His lord said to him, "Well done, good and faithful servant; you were faithful over a few things, I will make you ruler over many things. Enter into the joy of your lord."

Matthew 25:21

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View November 2010 Issue >>
 

Beth Moore: So Long, Insecurity!

My entire life story grows like a wild shoot from the thorny soil of insecurity. Every fear I’ve faced, every addiction I’ve nursed, every disastrous relationship and idiotic decision I’ve made has wormed its way out of that sorrowfully fertile ground.

These are perilous days to be a woman, but to be sure, they’re the only days we have and they’re passing quickly. We can sit around like victims, talk about how unfair all the gender pressure is, and grow less secure by the second, or we can choose to become well equipped and get out there and do some real living.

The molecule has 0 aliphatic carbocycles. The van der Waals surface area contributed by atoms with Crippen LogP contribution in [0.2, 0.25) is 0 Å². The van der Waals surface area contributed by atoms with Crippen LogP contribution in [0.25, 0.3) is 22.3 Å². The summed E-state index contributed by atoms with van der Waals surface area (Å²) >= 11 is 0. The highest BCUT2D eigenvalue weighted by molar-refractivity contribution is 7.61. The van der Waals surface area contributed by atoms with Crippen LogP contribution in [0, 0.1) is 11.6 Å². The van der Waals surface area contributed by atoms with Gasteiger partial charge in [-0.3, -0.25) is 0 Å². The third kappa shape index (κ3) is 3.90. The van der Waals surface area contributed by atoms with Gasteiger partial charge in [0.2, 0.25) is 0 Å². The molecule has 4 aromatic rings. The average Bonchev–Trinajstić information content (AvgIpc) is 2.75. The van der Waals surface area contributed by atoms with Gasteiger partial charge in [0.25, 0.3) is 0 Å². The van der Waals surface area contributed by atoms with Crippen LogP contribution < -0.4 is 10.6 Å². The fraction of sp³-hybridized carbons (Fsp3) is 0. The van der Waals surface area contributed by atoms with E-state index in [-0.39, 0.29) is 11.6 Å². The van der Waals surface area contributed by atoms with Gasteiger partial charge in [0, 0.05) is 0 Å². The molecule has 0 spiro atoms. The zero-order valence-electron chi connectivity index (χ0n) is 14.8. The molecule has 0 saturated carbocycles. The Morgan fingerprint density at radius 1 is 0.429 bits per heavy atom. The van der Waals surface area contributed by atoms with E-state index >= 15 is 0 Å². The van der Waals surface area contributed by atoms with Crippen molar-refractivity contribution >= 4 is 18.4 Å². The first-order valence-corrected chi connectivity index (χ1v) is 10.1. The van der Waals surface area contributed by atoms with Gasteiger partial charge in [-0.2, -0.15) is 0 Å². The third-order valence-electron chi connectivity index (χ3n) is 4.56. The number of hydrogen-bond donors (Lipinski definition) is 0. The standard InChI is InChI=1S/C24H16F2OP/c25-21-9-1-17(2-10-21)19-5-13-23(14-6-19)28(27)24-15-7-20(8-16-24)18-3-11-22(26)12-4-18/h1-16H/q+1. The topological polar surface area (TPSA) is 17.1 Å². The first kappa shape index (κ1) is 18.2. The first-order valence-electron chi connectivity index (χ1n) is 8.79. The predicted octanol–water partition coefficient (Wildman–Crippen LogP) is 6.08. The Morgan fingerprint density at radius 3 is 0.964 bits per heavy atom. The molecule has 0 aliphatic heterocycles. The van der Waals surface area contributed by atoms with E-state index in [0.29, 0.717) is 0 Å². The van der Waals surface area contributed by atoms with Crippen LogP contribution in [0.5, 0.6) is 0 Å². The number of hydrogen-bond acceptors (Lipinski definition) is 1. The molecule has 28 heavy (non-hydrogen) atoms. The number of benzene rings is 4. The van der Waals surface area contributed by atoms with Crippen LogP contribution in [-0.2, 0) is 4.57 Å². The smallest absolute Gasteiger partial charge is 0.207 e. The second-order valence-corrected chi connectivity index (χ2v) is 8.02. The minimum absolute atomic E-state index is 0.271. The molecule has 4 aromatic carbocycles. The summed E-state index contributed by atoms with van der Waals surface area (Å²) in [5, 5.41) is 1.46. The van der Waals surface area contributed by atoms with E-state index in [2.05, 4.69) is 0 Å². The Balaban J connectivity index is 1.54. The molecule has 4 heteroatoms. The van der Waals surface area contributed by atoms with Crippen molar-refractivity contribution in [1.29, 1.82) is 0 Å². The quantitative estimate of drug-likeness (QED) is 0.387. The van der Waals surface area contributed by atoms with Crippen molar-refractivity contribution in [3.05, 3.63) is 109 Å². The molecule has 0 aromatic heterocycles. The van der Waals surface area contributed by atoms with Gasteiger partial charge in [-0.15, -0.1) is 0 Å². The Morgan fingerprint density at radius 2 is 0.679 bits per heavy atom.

Insecurity is not incurable
Insecurity among women is epidemic, but it is not incurable. Don’t expect it to go away quietly, however. We’re going to have to let truth scream louder to our souls than the lies that have infected us. Something’s wrong for us to value ourselves so little. Our culture has thrown people under the bus. We have a fissure down the spine of our souls, and boy, does it need fixing.

Seeking approval from others

A guy told me the other day that normal men never get too old to eye women. Wow. Are those of us who are married to these “normal” men supposed to keep trying to compete with what’s out there? Or should we simply tell ourselves that the roving eye of a mate is harmless? I’m not being defensive. I want very much to believe that it is. But if it is harmless, to who?